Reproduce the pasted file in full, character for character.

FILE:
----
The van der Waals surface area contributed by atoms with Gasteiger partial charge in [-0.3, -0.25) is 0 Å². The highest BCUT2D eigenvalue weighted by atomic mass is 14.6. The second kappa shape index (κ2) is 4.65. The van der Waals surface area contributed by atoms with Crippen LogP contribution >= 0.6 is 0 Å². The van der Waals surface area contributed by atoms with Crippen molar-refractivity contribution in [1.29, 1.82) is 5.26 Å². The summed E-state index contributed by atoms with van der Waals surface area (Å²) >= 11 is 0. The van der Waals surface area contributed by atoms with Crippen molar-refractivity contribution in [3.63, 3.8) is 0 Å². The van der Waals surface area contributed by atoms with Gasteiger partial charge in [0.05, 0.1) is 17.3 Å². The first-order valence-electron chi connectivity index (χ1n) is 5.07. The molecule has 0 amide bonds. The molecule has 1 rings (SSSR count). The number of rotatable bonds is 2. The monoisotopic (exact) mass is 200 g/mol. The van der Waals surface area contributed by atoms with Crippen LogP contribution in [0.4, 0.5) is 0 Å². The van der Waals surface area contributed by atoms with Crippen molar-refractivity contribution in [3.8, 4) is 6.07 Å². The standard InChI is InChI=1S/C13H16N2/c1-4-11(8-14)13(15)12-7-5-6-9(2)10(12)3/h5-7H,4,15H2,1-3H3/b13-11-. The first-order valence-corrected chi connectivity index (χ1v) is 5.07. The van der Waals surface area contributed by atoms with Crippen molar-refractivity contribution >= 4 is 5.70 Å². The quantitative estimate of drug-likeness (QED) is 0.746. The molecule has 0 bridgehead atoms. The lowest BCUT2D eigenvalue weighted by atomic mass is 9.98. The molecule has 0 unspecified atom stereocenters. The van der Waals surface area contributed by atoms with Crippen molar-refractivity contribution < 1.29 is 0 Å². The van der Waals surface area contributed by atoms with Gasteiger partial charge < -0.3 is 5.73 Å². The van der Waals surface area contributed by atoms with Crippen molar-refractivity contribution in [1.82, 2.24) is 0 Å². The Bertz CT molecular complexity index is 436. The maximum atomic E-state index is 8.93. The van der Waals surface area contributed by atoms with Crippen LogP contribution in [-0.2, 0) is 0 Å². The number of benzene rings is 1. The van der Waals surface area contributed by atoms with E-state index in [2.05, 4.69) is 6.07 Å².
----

The van der Waals surface area contributed by atoms with Gasteiger partial charge in [-0.3, -0.25) is 0 Å². The highest BCUT2D eigenvalue weighted by atomic mass is 14.6. The second kappa shape index (κ2) is 4.65. The van der Waals surface area contributed by atoms with Crippen LogP contribution >= 0.6 is 0 Å². The van der Waals surface area contributed by atoms with Crippen molar-refractivity contribution in [1.29, 1.82) is 5.26 Å². The summed E-state index contributed by atoms with van der Waals surface area (Å²) >= 11 is 0. The van der Waals surface area contributed by atoms with Crippen molar-refractivity contribution in [3.63, 3.8) is 0 Å². The van der Waals surface area contributed by atoms with Gasteiger partial charge in [0.05, 0.1) is 17.3 Å². The first-order valence-electron chi connectivity index (χ1n) is 5.07. The molecule has 0 amide bonds. The molecule has 1 rings (SSSR count). The number of rotatable bonds is 2. The monoisotopic (exact) mass is 200 g/mol. The van der Waals surface area contributed by atoms with Crippen LogP contribution in [0.4, 0.5) is 0 Å². The van der Waals surface area contributed by atoms with Crippen molar-refractivity contribution in [3.8, 4) is 6.07 Å². The standard InChI is InChI=1S/C13H16N2/c1-4-11(8-14)13(15)12-7-5-6-9(2)10(12)3/h5-7H,4,15H2,1-3H3/b13-11-. The first-order valence-corrected chi connectivity index (χ1v) is 5.07. The van der Waals surface area contributed by atoms with Crippen molar-refractivity contribution >= 4 is 5.70 Å². The quantitative estimate of drug-likeness (QED) is 0.746. The molecule has 0 bridgehead atoms. The lowest BCUT2D eigenvalue weighted by atomic mass is 9.98. The molecule has 0 unspecified atom stereocenters. The van der Waals surface area contributed by atoms with Crippen molar-refractivity contribution < 1.29 is 0 Å². The van der Waals surface area contributed by atoms with Gasteiger partial charge < -0.3 is 5.73 Å². The van der Waals surface area contributed by atoms with Crippen molar-refractivity contribution in [1.82, 2.24) is 0 Å². The Bertz CT molecular complexity index is 436. The maximum atomic E-state index is 8.93. The van der Waals surface area contributed by atoms with Crippen LogP contribution in [-0.2, 0) is 0 Å². The number of benzene rings is 1. The van der Waals surface area contributed by atoms with E-state index in [2.05, 4.69) is 6.07 Å².